Other companies attempt to tweak the mass production model by pre-configuring a set of product variants, and mass-producing each variant. This model is not without its shortcomings. To produce predictably and efficiently, the number of variations must be strictly limited. A company whose customers’ needs are unpredictable, or require a substantial number of product variations, may find that pre-defining a massive number of bills of material (BOM) combinations can be difficult or impossible.
Most companies that strive to offer product configurability are stuck somewhere on a spectrum of tradeoff between customer centricity and operational efficiency:
A third idea, foreshadowed by Stan Davis’ in his 1987 book Future Perfect, is growing today in innovative products ranging from automobiles and semiconductors to designer handbags and nutrition bars. Mass customization, as Davis branded it, describes the process of “producing goods and services to meet individual customer’s needs with near mass-production efficiency.”
Here’s a modern, practical twist on Davis’ definition: mass customization means developing a product architecture, within which an indeterminate number of products variants can be configured dynamically by the customer at the point of sale, and with minimal engineering intervention.
Benefits of a Modern Mass Customization Model
As the product of a marriage between mass-production and ETO, mass customization allows businesses to inherit the dominant traits of each: high efficiency paired with a high degree of customer focus.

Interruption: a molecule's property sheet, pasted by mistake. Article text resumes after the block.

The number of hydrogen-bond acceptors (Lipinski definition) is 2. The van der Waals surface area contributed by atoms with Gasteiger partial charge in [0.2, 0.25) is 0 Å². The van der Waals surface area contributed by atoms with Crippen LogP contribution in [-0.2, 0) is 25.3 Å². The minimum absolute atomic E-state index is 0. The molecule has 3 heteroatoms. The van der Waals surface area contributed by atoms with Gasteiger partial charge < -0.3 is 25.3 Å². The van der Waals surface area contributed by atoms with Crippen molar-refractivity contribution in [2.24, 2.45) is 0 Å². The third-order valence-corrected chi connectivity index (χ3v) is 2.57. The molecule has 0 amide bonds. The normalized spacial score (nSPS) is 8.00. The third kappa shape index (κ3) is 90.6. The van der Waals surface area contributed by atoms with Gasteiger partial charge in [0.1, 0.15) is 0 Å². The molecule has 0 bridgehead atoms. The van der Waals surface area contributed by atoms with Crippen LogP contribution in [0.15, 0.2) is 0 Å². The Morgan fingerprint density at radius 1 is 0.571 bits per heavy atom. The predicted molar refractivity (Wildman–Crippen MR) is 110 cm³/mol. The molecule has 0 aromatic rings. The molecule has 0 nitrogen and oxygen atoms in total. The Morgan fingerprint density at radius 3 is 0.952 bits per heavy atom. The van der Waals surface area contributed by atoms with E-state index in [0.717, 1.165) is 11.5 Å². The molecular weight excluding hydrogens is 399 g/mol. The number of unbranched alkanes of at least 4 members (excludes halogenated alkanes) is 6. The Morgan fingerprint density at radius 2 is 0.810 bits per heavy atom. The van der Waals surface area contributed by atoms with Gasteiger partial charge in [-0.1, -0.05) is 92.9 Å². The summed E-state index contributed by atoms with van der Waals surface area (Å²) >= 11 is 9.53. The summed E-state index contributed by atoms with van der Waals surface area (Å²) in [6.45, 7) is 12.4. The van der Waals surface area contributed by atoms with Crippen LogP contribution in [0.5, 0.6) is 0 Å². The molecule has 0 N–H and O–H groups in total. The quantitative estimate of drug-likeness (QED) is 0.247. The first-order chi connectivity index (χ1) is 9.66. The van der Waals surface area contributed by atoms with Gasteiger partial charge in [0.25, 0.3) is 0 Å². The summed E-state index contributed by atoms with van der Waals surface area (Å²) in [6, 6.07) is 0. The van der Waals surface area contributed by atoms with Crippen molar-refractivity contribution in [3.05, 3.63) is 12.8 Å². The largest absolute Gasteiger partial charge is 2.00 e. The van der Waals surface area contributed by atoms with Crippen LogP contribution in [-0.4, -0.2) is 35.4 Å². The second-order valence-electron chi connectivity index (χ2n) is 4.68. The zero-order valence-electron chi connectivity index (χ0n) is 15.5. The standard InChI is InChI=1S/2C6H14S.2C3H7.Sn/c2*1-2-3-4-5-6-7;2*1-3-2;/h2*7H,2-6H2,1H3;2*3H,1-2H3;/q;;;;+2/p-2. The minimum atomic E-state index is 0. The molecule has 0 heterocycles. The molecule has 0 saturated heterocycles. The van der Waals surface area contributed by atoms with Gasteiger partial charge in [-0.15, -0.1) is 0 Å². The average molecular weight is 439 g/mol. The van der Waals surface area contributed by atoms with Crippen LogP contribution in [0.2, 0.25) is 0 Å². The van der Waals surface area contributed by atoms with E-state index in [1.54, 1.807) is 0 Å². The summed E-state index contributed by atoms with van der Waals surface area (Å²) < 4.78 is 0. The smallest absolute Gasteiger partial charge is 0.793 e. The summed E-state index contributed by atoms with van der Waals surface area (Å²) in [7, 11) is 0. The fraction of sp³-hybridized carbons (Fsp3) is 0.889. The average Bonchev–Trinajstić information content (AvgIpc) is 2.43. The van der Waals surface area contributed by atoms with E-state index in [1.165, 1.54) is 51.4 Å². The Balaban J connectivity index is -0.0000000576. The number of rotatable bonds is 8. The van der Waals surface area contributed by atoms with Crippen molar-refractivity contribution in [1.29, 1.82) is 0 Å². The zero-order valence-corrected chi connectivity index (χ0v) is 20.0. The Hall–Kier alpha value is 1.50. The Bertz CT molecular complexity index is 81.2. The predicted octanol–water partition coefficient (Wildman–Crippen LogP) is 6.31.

The business opportunities inherent in this solution quickly stand out:
Delivery times are shortened, extraneous features are reduced, and the utility offered to each individual customer is maximized. A mass customization strategy can help to ensure accurate quotes, lead times, and interpretation of customer requirements.
Products that are configured to meet unique customer needs have the potential to reach a broader audience, and have a greater range of application than those that are mass-produced. This offers manufacturers the chance to increase the footprint of their products and expand sales. Additionally, an enterprise optimized for mass customization ensures that the costs of order fulfillment are minimized.
By removing your engineering resources from solving order fulfillment problems, they are available for new product development, innovative R&D projects, and designing new configuration options for the products in your existing portfolio. The cost of capital is reduced through effective product development. Mass customization also creates an interface between the manufacturer and the customer, enabling collaboration and open innovation.
Mass customization presents an enticing promise, but as a manufacturing trend it is still in its infancy, and companies may find that the availability of industry testimonials and academic research is under-developed.
Many companies ambitiously venture into mass customization implementations only to find that their enterprise technology is configured precisely to a mass production model. For manufacturers who choose to champion the virtue of consumer choice, please stay tuned for a series of blog posts on five rules to live by.
image credit: clearly positiv
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Jordan Reynolds works at Kalypso as a technical advisor and implementation leader of product lifecycle management (PLM) and product development solutions. When not helping clients across multiple industries develop creative strategies to sharpen their product development processes and technologies he is following his passion for food and wine, economics and an irresponsible propensity for dangerous snowboarding.